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The crypto community is an unregulated market and community where anarchy prevails. The whole market is divided into “tribal” communities, each following a specific type of coin or token.
When the ICO craze reached its peak back in 2017, so many newbies were dragged into scam communities. Of course, most of them lost quite some money for different reasons. Some gave away their keys, others just didn’t get what they paid for.
To unprepared people, the crypto landscape can be very dangerous, but the key is to find trustworthy communities whose members actually look out for each other. Serious communities like these put enough effort into improving their branding and marketing, to the point that even traditional news outlets and financial institutions acknowledge their credibility.
And of course, no decent community will always tell you to do research. Bad communities, on the other hand, will want you to stay ignorant and dumb.
4 – Acting out of FOMO (Fear Of Missing Out)
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The crypto market is highly volatile due to the lack of regulations and the existence of whales. Prices can spike and plummet within the same day and getting caught in such corrections can wipe out your funds.
Since the market is unregulated, there is no mechanism that stops or at least controls market manipulation. These manipulators work with other influencers to move price via shilling and fudding, or the intentional spreading of sensationalized, misleading information to induce greed and fear that will make people buy or sell.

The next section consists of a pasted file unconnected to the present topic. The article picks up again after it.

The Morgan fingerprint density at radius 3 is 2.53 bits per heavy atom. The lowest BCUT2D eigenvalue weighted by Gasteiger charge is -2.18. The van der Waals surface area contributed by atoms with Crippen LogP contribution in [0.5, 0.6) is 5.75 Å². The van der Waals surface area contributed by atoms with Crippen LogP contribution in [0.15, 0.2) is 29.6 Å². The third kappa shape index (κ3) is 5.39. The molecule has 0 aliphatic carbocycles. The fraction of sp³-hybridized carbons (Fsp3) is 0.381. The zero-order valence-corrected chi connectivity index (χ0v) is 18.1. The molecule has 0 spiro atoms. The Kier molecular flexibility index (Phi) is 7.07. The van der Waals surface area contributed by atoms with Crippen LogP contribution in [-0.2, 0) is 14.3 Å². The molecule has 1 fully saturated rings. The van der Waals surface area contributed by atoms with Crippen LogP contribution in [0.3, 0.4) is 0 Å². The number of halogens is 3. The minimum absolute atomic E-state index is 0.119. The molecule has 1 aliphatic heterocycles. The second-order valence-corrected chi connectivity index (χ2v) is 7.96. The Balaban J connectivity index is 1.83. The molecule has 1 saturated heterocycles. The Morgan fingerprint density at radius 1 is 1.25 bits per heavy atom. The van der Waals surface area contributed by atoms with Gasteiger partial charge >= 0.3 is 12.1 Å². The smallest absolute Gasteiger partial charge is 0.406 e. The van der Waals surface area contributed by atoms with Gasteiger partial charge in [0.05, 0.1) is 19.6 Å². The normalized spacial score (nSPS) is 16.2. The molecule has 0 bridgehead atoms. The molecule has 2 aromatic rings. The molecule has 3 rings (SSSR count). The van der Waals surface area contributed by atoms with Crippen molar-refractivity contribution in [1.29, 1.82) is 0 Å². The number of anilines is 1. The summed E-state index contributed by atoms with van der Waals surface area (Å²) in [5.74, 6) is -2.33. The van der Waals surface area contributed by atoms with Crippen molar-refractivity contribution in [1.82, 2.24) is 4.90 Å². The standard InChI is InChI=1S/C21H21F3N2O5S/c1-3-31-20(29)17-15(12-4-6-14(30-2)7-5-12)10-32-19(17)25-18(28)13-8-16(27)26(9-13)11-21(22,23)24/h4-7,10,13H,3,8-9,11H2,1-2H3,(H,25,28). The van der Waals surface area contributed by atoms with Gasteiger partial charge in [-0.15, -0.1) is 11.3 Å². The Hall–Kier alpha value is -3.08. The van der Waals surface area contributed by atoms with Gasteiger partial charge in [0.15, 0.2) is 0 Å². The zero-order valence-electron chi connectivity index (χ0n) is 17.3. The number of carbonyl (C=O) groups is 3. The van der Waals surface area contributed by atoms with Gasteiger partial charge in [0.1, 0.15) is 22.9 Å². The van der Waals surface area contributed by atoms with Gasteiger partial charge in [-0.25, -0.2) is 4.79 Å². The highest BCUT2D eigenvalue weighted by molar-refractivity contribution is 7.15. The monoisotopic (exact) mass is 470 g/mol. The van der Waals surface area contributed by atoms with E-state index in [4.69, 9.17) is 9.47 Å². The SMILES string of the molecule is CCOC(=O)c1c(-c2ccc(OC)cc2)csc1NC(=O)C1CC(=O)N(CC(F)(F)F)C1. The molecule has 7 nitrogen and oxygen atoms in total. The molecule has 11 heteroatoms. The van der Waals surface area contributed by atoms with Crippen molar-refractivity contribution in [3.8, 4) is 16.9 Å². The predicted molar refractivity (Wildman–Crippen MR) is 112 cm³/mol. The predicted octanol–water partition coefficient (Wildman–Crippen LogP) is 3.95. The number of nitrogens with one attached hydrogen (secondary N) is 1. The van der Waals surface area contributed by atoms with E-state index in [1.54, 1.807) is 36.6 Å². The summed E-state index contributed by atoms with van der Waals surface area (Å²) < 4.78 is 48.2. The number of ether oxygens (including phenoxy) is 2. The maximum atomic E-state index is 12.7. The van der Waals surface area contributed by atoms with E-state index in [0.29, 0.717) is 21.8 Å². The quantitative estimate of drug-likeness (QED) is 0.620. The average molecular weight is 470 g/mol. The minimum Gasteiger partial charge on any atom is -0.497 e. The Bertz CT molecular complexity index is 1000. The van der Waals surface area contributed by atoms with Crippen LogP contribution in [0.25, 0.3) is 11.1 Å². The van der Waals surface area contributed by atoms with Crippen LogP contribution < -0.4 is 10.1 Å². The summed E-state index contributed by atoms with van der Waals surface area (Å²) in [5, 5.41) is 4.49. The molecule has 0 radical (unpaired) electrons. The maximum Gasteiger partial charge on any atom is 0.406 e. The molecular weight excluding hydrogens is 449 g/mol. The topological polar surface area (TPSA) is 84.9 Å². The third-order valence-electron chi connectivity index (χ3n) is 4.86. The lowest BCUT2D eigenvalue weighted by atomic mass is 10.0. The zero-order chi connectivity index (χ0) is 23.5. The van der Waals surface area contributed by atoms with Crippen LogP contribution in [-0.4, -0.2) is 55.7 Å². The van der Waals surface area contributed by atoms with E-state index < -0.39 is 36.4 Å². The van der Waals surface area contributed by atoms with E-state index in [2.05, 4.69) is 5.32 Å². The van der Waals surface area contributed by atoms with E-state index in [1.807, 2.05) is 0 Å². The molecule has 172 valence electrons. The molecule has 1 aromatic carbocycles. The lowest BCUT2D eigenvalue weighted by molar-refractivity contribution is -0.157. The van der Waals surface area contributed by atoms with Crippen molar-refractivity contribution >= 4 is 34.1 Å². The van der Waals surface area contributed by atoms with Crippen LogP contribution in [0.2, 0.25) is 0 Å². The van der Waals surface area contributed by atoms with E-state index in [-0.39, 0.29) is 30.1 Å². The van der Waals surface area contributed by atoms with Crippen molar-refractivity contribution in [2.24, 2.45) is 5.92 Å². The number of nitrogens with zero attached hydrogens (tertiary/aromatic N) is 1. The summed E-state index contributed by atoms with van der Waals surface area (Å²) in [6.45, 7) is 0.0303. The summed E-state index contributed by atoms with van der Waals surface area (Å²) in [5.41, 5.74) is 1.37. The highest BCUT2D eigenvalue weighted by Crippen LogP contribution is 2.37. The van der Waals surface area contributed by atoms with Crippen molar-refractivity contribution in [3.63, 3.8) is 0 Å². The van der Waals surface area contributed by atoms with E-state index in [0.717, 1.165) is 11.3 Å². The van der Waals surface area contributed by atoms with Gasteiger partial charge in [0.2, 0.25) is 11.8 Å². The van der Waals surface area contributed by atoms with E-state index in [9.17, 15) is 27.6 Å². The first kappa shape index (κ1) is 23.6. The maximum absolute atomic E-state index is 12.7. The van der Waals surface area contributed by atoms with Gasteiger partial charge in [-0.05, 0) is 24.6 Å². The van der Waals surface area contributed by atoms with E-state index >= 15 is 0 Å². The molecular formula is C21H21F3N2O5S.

The only solution for this is DYOR (do your own research). Due to the anarchic nature of the crypto community, the most reliable reference you will have is yourself. Don’t feel bad about this because everyone else is doing it and cryptocurrency was created to eliminate the reliance on a centralized authority in the first place.
5 – Sending Funds Accidentally or to the Wrong Address
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One characteristic of crypto transactions is that they cannot be reversed or cancelled once they are confirmed by the network. This is one of the things crypto users must carefully manage.
As mentioned earlier, crypto transactions require the receivers’ wallet addresses, shortened, hashed versions of the public keys. Though short, they are still strings of random numbers that can be quite tough to remember.
A user must make sure that they intend every crypto remittance they make and that they send their money to the intended user. This is another reason crypto users are advised to write down any information needed for any crypto transaction.
Cryptocurrency is a relatively new niche technology that can be hard to understand if you don’t have prior tech knowledge. However, just like any other activity, it can be learned through constant exposure and application.
If you’re a newbie, it’s understandable when you make mistakes, but still, make sure your mistakes don’t cost you all the money you have. If you can do that, you’re pretty much ready to face the big world of crypto.